It’s been eight years since I launched my blog after moving home from the U.K., and as each new social media platform surfaced – Facebook, Twitter, YouTube and Instagram – I started to amass a following. From there, I always knew I wanted to use my voice for good and help others in any way I could. Of course, there is good in being enthusiastic about discovering products I love and sharing with my friends, readers and followers, but I have always put an effort into making time to help charities and charitable initiatives that I believe in. Thankfully, my reach through my blog and social platforms can often offer far more than just the modest monetary contributions I’m able to make at this point in my life, and if I can use them to offer my support in a more impactful way, why wouldn’t I?
Over the years, two charities that I’ve worked with most often include SickKids and New Circles (although for the past two years I’ve also volunteered at The Corsage Project which is another initiative I truly love). The scale of these two charities isn’t really comparable, and for a much smaller not-for-profit charity like New Circles, I’ve offered my own time and in-person voluntary efforts to help them out for clothing drives like their annual Prom Boutique. To give you an idea, I’ve hosted multiple events where guests were required to bring clothing donations for entry, and hosted style segments live on Breakfast Television to help support their cause.
Working closely with a charity like New Circles over the years gave me an inside look and more of an understanding of how incredibly committed their amazing teams are, and just how much these (often) small teams are dealing with. In many cases it’s clear that there aren’t resources available, free hands, or even technology to help them do it all. I guess working in the world of blogging and social media (not to mention a four-year stint at a tech startup) makes it even easier for someone like me to spot some of the more obvious tech-related pain points that many charities face.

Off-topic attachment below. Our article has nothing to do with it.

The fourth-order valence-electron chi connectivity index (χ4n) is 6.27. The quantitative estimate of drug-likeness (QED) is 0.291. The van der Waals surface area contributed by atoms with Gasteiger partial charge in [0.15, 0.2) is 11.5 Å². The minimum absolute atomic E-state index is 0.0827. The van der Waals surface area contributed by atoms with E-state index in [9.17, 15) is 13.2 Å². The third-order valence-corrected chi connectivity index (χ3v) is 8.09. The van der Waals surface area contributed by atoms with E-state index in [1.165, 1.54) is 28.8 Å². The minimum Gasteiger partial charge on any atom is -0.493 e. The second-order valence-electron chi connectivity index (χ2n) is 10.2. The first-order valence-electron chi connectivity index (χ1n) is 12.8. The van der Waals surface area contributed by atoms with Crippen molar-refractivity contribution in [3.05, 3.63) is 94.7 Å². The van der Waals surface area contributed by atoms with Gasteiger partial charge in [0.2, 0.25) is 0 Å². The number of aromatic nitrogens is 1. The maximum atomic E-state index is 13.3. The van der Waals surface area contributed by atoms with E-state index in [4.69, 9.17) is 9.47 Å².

Being aware of this made attending Capital One‘s fourth annual Digital For Good Tech Jam and Summit all the more impactful. Spending a day at the Tech Jam allowed me to see first-hand how volunteer teams of talented developers, designers and coders were able to help 14 different Canadian charities create and build game-changing tech they need to help their charities run better, and ultimately make their social impact even greater. The full-day summit that followed took information to another level with panels of incredible leaders from both the tech and charity worlds, coming together to share valuable information that everyone in attendance was able to absorb and take back to apply to their own charity or business.
During the inspirational panel titled “Moving To A Digital Mindset,” Belinda Vandersluis who is the Executive Director of Toronto Cat Rescue, shared how difficult it can be to find time to focus on technology when your charity is already short on time in every aspect. Taking part as a participating charity for two years in a row, she expressed how powerful it is to not just receive help from Capital One and the tech talent, but the fact that it’s all concentrated into three heavily focused days.